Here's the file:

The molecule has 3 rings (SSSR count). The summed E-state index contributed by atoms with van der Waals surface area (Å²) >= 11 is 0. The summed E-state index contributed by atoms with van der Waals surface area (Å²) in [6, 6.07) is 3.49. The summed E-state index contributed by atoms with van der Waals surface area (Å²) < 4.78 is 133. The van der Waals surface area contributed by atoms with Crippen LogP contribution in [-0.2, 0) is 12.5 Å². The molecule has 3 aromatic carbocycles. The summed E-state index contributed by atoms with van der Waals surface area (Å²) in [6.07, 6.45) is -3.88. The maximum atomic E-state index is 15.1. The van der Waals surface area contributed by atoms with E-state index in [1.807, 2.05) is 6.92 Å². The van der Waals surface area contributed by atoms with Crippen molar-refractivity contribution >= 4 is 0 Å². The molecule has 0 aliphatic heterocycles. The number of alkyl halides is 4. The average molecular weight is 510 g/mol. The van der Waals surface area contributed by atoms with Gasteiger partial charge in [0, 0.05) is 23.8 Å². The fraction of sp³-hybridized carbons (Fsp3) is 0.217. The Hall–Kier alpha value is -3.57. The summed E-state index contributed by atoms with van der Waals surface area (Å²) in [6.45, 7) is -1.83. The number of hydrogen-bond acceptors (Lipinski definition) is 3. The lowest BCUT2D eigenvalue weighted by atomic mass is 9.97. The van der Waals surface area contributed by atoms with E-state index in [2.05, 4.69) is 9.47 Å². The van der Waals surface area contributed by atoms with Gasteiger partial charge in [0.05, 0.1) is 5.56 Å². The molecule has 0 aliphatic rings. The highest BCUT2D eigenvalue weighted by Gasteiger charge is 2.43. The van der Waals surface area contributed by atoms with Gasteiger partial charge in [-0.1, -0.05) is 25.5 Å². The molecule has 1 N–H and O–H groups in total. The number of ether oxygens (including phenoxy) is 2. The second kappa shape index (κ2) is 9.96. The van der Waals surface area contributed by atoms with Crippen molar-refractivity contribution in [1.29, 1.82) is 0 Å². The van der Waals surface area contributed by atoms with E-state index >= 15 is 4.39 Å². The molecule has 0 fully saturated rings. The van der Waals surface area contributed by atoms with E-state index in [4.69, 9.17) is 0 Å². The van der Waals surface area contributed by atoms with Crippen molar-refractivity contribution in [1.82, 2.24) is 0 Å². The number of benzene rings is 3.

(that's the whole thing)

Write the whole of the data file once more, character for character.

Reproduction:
The molecule has 3 rings (SSSR count). The summed E-state index contributed by atoms with van der Waals surface area (Å²) >= 11 is 0. The summed E-state index contributed by atoms with van der Waals surface area (Å²) in [6, 6.07) is 3.49. The summed E-state index contributed by atoms with van der Waals surface area (Å²) < 4.78 is 133. The van der Waals surface area contributed by atoms with Crippen LogP contribution in [-0.2, 0) is 12.5 Å². The molecule has 3 aromatic carbocycles. The summed E-state index contributed by atoms with van der Waals surface area (Å²) in [6.07, 6.45) is -3.88. The maximum atomic E-state index is 15.1. The van der Waals surface area contributed by atoms with E-state index in [1.807, 2.05) is 6.92 Å². The van der Waals surface area contributed by atoms with Crippen molar-refractivity contribution >= 4 is 0 Å². The molecule has 0 aliphatic heterocycles. The number of alkyl halides is 4. The average molecular weight is 510 g/mol. The van der Waals surface area contributed by atoms with Gasteiger partial charge in [0, 0.05) is 23.8 Å². The fraction of sp³-hybridized carbons (Fsp3) is 0.217. The Hall–Kier alpha value is -3.57. The summed E-state index contributed by atoms with van der Waals surface area (Å²) in [6.45, 7) is -1.83. The number of hydrogen-bond acceptors (Lipinski definition) is 3. The lowest BCUT2D eigenvalue weighted by atomic mass is 9.97. The van der Waals surface area contributed by atoms with E-state index in [2.05, 4.69) is 9.47 Å². The van der Waals surface area contributed by atoms with Gasteiger partial charge in [0.05, 0.1) is 5.56 Å². The molecule has 0 aliphatic rings. The highest BCUT2D eigenvalue weighted by Gasteiger charge is 2.43. The van der Waals surface area contributed by atoms with Gasteiger partial charge in [-0.1, -0.05) is 25.5 Å². The molecule has 1 N–H and O–H groups in total. The number of ether oxygens (including phenoxy) is 2. The second kappa shape index (κ2) is 9.96. The van der Waals surface area contributed by atoms with Crippen molar-refractivity contribution in [1.29, 1.82) is 0 Å². The van der Waals surface area contributed by atoms with E-state index >= 15 is 4.39 Å². The molecule has 0 fully saturated rings. The van der Waals surface area contributed by atoms with E-state index in [4.69, 9.17) is 0 Å². The van der Waals surface area contributed by atoms with Crippen molar-refractivity contribution in [1.82, 2.24) is 0 Å². The number of benzene rings is 3.